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Written Exercises for the Police Recruit Assessment Process
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Written Exercises for the Police Recruit Assessment Process


Other Titles in:
Getting Into the Police

144 pages | Learning Matters
This practical and accessible book focuses on the Written Exercise, which forms a key part of the Police Recruit Assessment Process. The book starts with an overview of the principles of completing a written exercise. It gives clear information on issues of grammar, spelling and punctuation, with examples of common mistakes and questions to check understanding. Full written exercises, in the form of candidate's instructions and the various associated documents, provide essential practice and the intentions of each are explained, identifying the core competencies being tested.
 
Introduction to the Written Exercises
 
Part 1: Preparing for the Assessment
 
Part 2: Written Exercises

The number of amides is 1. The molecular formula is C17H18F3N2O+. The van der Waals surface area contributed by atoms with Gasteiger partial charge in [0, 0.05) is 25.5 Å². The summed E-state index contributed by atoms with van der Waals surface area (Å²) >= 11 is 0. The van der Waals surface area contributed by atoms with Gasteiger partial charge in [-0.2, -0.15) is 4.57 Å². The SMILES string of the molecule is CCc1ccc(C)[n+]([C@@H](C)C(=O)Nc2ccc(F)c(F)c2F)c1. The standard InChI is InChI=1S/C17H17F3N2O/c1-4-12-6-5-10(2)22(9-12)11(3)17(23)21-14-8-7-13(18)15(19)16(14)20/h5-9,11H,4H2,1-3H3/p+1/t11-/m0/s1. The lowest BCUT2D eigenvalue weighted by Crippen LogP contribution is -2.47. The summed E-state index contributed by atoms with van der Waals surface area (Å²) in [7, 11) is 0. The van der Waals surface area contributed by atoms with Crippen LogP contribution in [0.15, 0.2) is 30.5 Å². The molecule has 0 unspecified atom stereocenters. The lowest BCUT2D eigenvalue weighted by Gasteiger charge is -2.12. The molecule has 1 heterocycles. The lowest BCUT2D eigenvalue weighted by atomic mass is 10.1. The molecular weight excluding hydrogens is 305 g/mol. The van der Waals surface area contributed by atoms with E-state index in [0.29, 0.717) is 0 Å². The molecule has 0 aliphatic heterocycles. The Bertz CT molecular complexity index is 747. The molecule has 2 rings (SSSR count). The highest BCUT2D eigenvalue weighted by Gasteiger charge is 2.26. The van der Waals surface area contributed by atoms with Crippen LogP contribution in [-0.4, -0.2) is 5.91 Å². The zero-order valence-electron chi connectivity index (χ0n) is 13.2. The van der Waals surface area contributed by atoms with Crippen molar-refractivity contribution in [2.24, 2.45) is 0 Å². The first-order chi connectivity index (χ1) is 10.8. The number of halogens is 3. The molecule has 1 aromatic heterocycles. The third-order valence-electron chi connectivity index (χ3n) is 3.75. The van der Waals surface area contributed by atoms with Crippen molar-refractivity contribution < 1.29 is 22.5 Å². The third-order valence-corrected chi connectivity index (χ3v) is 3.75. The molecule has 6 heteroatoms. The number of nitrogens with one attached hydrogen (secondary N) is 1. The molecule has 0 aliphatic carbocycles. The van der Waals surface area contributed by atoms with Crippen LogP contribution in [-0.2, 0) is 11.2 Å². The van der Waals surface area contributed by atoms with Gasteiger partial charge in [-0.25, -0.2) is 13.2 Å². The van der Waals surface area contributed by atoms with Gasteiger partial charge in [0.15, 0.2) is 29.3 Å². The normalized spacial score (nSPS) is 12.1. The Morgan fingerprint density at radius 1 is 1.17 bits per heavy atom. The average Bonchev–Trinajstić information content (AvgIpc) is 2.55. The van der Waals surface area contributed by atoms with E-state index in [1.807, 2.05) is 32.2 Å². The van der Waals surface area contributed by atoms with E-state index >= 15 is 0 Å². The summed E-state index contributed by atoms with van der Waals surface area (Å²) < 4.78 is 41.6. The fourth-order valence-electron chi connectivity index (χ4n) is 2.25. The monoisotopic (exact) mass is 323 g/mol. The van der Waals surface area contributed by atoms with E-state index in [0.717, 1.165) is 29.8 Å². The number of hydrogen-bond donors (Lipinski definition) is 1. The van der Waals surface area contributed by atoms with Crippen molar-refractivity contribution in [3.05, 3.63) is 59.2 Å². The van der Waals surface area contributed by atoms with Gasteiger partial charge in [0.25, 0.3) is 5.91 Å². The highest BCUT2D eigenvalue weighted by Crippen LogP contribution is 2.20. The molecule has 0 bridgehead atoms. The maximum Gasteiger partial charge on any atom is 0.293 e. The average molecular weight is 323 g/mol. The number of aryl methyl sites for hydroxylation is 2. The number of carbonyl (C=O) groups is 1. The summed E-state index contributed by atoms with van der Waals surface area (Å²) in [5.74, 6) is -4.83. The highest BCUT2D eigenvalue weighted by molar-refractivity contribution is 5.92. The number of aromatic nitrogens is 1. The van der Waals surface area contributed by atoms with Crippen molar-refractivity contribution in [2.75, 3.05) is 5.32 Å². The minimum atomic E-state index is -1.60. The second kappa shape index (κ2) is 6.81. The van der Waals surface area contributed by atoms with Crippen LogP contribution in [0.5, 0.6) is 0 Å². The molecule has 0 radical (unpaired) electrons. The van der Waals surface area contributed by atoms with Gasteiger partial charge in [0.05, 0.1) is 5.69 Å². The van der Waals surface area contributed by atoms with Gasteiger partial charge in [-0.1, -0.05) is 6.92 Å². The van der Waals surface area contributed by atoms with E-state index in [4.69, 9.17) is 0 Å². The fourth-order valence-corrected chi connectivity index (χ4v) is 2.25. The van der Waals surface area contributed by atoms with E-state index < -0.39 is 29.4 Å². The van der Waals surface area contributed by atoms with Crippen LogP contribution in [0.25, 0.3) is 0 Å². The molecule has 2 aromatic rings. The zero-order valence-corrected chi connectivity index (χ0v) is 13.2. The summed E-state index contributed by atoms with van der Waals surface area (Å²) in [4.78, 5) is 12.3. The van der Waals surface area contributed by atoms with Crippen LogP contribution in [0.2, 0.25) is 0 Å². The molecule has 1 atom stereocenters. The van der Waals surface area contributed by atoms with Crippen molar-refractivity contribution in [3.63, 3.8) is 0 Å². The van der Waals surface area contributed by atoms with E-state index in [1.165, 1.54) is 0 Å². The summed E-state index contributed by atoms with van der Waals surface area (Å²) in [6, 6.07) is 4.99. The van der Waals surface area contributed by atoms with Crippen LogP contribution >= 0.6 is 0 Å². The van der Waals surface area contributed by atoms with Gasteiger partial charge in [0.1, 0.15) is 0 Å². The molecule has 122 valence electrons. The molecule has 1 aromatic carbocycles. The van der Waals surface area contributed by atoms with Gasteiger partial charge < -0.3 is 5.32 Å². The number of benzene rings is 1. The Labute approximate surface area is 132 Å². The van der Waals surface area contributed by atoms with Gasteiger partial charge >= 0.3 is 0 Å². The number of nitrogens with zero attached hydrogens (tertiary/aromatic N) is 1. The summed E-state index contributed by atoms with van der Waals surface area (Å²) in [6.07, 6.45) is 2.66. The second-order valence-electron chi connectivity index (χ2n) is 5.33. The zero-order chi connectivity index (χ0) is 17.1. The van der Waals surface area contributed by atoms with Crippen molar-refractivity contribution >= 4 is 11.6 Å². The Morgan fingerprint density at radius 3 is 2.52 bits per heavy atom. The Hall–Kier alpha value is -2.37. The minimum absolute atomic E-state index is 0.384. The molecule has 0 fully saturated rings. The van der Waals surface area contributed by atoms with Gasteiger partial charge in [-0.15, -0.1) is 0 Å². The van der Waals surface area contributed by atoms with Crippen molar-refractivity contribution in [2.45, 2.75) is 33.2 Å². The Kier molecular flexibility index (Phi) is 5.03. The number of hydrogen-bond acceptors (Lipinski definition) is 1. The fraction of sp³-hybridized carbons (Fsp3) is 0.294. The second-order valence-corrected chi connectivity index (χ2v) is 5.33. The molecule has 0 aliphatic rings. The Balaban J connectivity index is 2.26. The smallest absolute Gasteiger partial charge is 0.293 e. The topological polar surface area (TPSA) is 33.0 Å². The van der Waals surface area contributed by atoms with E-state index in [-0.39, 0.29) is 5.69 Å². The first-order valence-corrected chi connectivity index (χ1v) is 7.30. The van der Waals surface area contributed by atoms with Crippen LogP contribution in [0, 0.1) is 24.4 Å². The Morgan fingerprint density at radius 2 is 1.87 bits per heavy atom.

Part 3: Specimen Responses
 
Appendix A: Answers to Part 1 tasks
 
Appendix B: National Core Competencies
 
Index

This book focuses on the Written Exercise, which forms a key part of the Police Recruit Assessment Process. Starting with an overview of the principles of completing a written exercise, the book gives clear information on issues of grammar, spelling and punctuation, with examples of common mistakes and questions to check understanding.

Mr Bernard Sheridan
Department of Policing, Central Lancashire University
June 27, 2012

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Richard Malthouse

Richard Malthouse is currently employed within a large law enforcement agency, providing training design and performance needs analysis. He has been teaching, coaching, and assessing police officers for over 11 years and is a Director of The Interview Success Company Ltd which coaches individuals through the National Police Recruit Assessment Process. More About Author

Jodi Roffey-Barentsen

Dr Jodi Roffey-Barentsen is Programme Manager of Education and Teacher Training at Farnborough College of Technology in Hampshire. She has extensive experience in teaching and learning in a range of educational settings and is responsible for a suite of degree courses in education and learning support.   Her research interests are in the field of Reflective Practice, the deployment of Teaching Assistants and Transition to HE. Jodi works as a consultant for an international exam board and is a Fellow of the Institute for Learning.    More About Author

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